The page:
Medicine and Care Go Hand-in-Hand
Nurse finds work in medical detox rewarding
For Jessica Bradley, LPN, working in Oxford Treatment Center’s medical detoxification program for the past three years has affirmed the reasons she chose to be a nurse.
“We put medicine and caring together,” says Bradley. “Caring for our patients in detox is about applying appropriate medical therapies — but also about simply providing the emotional support for the challenges they’re facing.
“Sometimes that’s giving a hug or a kind ‘good morning,’ and sometimes it’s being firm when that’s what a patient needs. Regardless, we are sensitive to what each patient is going through and want to do everything we can to offer them comfort and reassurance.”
Oxford Treatment Center’s detox program is based in the medical services facility on the residential campus. There, patients are housed in semi-private rooms situated around a comfortable living space and a central nursing station that’s staffed round-the-clock.
Depending on the substances patients are detoxing from, providing care in such a setting can be a challenging assignment for nurses.
“To be as effective as I can be for my patients, I had to learn to set my own feelings aside,” she said. “It’s important to realize that if they speak or act harshly, it’s just a reflection of how severe the disease of addiction can be.”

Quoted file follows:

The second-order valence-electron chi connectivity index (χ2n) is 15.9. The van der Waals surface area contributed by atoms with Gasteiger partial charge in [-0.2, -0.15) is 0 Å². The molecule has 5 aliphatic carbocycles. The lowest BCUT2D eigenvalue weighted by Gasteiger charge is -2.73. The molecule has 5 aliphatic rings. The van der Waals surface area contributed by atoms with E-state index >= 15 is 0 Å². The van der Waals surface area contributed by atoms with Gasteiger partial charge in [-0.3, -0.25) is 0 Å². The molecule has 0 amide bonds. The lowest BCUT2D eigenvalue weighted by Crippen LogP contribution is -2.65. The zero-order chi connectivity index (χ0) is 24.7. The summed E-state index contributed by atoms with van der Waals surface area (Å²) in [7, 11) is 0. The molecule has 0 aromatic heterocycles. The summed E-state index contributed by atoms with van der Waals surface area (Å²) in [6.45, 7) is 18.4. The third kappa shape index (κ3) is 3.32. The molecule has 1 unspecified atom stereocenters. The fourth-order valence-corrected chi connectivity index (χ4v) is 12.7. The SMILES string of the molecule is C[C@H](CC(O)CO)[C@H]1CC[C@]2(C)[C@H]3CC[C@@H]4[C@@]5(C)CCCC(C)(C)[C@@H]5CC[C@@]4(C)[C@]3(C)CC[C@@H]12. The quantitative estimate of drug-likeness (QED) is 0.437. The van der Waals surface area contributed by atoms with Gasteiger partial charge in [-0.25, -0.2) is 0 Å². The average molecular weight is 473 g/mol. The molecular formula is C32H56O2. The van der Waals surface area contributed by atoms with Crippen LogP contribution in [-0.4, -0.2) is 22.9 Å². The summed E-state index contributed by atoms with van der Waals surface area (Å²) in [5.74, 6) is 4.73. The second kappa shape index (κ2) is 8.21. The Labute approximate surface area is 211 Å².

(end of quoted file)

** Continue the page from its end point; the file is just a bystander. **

At Oxford Treatment Center, ASAM-certified physicians lead the medical team and prescribe appropriate medications to help each patient manage detox as safely and comfortably as possible. The nursing staff follows those orders, helping patients taper down their medications and begin coping in other ways during the detox process.
“When you’re in that hard time of detox, we do everything we can to make you comfortable,” Bradley said. “Then later, it becomes more about talking through things and managing in other ways. What besides medications will make you feel better? If you’d like some sweet tea, we’ll brew you up a gallon.”
hile her direct-care role in their lives typically lasted only a few days, Bradley often hears from her former detox patients as they complete the next stages of their treatment and even as they mark milestones in their lives of sobriety.
“Seeing how much they’re able to change from when they enter detox to when they enter residential treatment to when they leave our campus — it’s very gratifying,” she said.
“Those outcomes make me thankful I chose to work in addiction treatment here at Oxford Treatment Center.”
A native of New Albany, Miss., Bradley’s previous experience in nursing includes caring for veterans and their widows at the Mississippi State Veterans Home in Oxford as well as in other skilled nursing settings. She is continuing to advance her skills as she pursues an RN certification.
Meanwhile, she has recently transitioned to a new role at Oxford Treatment Center, where she’s able to apply her experience as a utilization review nurse. Essentially, she is now an advocate for patients in negotiating with insurance companies to cover the care they need.
“I still work for my patients,” she said. “I do miss the hands-on work, but the way I’m able to help them now is also important. They deserve to have the best chance we can give them to get better.”